Villegas MartÃnez reached through a Facebook group “Mexicanas in DallasâOr Mexican women in Dallas. She uploaded a picture of the family and asked for donations of all kinds with their consent.
âIt was amazing to see the number of people calling us, texting us, and contacting us to donate. From a mattress to tables, chairs, clothes, food, toys, everything; it was a great blessing, âsaid Villegas MartÃnez.
It seemed unreal for the family to get so many things. They could not believe that so many people were helping them who they did not know and who did not come from their country.
âFor us, one of the best gifts they gave us was to have a table and chairs to sit down and have dinner with our daughter with dignity. Aside from all the clothes and toys our little girl got, I have to remember how she jumped for joy, âsaid Cherestan.
Villegas MartÃnez remembers a person who gave the family a huge white teddy bear and how she gave it to her girl.
âHer little eyes were wide open. She was very excited, she couldn’t stop hugging the bear, it was so cute, âsaid Villegas MartÃnez. “I couldn’t stop crying and I was so grateful for the whole community and their willingness to help this family.”
Some wanted to hand over their donations in person, and that is exactly what Gabriela Rosas, 45, originally from San Luis PotosÃ, Mexico, and now in Fort Worth, did.
âWhen I saw the mail, I called my sister and we decided to put together a food donation because we felt it was very important that they had plenty to eat. Since we were further away and people wanted to donate, my sister and I decided to pick up the food in different houses of other Mexicans and then we met Angela and Berno to give them the food, “said Rosas.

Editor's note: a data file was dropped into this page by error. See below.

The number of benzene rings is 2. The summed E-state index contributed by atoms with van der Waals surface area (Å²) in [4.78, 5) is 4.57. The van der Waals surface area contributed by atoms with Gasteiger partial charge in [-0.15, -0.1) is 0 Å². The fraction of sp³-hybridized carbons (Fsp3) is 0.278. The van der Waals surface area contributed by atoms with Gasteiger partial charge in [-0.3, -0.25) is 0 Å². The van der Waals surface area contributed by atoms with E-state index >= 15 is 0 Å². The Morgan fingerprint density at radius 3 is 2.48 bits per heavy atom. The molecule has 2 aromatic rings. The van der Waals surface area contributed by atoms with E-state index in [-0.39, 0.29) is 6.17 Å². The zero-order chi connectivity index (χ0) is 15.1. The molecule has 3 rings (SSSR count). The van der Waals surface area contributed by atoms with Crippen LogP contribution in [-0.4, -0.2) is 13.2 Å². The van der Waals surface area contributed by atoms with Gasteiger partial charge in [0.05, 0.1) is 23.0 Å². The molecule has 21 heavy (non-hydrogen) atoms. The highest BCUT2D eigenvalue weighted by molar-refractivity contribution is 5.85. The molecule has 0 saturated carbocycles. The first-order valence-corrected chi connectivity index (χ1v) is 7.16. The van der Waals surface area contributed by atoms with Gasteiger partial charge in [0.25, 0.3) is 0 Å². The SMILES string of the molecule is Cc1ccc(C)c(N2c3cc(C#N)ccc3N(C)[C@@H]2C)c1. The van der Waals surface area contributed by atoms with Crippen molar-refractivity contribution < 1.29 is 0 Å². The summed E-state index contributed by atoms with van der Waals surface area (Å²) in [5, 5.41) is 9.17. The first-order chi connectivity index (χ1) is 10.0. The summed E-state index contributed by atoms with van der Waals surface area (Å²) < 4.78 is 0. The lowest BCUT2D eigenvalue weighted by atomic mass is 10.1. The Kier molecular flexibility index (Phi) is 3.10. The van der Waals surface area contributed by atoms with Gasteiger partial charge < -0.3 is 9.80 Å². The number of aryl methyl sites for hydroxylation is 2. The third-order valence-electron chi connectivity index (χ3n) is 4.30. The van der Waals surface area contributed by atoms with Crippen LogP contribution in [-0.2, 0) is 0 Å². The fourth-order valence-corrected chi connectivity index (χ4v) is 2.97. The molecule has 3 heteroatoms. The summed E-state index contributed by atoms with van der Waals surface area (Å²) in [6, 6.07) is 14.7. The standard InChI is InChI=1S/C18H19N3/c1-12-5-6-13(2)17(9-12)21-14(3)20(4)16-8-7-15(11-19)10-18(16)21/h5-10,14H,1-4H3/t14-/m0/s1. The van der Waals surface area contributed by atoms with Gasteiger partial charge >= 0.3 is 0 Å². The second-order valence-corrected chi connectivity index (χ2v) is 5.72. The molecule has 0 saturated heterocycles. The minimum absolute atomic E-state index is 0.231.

Other people in the community offered to borrow a pickup truck so they could move larger furniture since the family does not own a vehicle.
There are several reasons Haitians choose to immigrate to the United States, from poverty and natural disasters to political violence. Thousands of Haitians arrived in Del RÃo in September to seek asylum, but there was disagreement about who could and could not claim the benefit.
After President Jovenel MoÃ¯se’s assassination in July, Haitians were allowed to apply for temporary protection status that allows them to be legally in the US, but this benefit only applies to those who arrived before July 29th. Cherestan and his family have been able to apply since they arrived on July 25th. Therefore, unlike many others, they were not deported to Mexico or returned to Haiti.
According to the 2019 census, there are approximately 3,000 Haitians in the Dallas-Fort Worth area.
âI just want the same thing all immigrants are looking for, a better future for my daughter. I want her to go to school, study and live in peace, âsaid Cherestan.
His wife hopes to learn English soon so that she can resume her job as an accountant. Her main language is Creole, she doesn’t speak much Spanish.
Cherestan speaks English, Spanish, French, Portuguese and Creole.
With the help of the Mexican community and Cherestan’s salary, the family moved to their own apartment in South Oak Cliff. He’s hoping to go to school and get a degree as a plumber or an electrician, as he studied that in Haiti and would like to work in those fields again.
âWe should always try to help others, regardless of race, skin color, where they come from, how they came, nothing. The important thing is to help others because you never know when it will happen to you, âsaid Villegas MartÃnez.